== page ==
Part 1: A Comedy of Manners: The Importance of Being Earnest
[Jack puts out his hand to take a sandwich. Algernon at once interferes.]
[Algernon.] Please don’t touch the cucumber sandwiches. They are ordered specially for Aunt Augusta. [Takes one and eats it.]
Jack. Well, you have been eating them all the time.
Algernon. That is quite a different matter. She is my aunt. [Takes plate from below.] Have some bread and butter. The bread and butter is for Gwendolen. Gwendolen is devoted to bread and butter.
Jack. [Advancing to table and helping himself.] And very good bread and butter it is too.
Algernon. Lane’s views on marriage seem somewhat lax. Really, if the lower orders don’t set us a good example, what on earth is the use of them? They seem, as a class, to have absolutely no sense of moral responsibility.
[Algernon.] Besides, your name isn’t Jack at all; it is Ernest.
Jack. It isn’t Ernest; it’s Jack.
Algernon. You have always told me it was Ernest. I have introduced you to every one as Ernest. You answer to the name of Ernest. You look as if your name was Ernest. You are the most earnest-looking person I ever saw in my life. It is perfectly absurd your saying that your name isn’t Ernest. . . .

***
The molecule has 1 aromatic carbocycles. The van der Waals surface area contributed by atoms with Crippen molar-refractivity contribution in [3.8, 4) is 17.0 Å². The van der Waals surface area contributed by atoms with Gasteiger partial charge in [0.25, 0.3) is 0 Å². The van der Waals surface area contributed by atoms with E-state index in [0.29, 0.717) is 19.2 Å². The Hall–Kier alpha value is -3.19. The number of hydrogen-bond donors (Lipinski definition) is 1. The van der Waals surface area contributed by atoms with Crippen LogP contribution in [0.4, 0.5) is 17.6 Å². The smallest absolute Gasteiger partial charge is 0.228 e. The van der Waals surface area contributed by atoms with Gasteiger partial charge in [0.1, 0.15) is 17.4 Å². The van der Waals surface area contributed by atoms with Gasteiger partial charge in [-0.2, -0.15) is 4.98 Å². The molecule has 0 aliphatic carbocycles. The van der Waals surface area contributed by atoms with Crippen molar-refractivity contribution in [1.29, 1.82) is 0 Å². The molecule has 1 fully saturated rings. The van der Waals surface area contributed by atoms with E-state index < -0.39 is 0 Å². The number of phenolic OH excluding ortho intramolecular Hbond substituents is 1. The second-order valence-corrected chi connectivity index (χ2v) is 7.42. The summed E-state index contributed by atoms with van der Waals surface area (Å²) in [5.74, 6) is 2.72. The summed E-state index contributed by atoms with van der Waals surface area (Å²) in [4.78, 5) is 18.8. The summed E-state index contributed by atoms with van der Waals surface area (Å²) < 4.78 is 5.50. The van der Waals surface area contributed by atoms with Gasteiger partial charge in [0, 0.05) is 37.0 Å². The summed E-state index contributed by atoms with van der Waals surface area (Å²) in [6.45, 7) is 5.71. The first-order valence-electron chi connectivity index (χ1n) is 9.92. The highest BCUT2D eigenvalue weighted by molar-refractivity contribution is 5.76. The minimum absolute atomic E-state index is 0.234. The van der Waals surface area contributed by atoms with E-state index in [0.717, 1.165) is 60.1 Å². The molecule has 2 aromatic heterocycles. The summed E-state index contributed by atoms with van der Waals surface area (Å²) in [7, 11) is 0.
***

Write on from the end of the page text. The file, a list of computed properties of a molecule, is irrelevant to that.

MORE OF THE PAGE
Jack. Well, my name is Ernest in town and Jack in the country, and the cigarette case was given to me in the country.
Jack. My dear Algy, you talk exactly as if you were a dentist. It is very vulgar to talk like a dentist when one isn’t a dentist. It produces a false impression.
[Lady Bracknell.] I have always been of opinion that a man who desires to get married should know either everything or nothing. Which do you know?
Jack. [After some hesitation.] I know nothing, Lady Bracknell.
Lady Bracknell. I am pleased to hear it. I do not approve of anything that tampers with natural ignorance. Ignorance is like a delicate exotic fruit; touch it and the bloom is gone. The whole theory of modern education is radically unsound. Fortunately in England, at any rate, education produces no effect whatsoever.
Lady Bracknell. Pardon me, you are not engaged to any one. When you do become engaged to some one, I, or your father, should his health permit him, will inform you of the fact. An engagement should come on a young girl as a surprise, pleasant or unpleasant, as the case may be. It is hardly a matter that she could be allowed to arrange for herself . . .
Oscar Wilde’s humor points out that many people are not who they appear to be, which is a critique on the emphasis placed on appearance in society.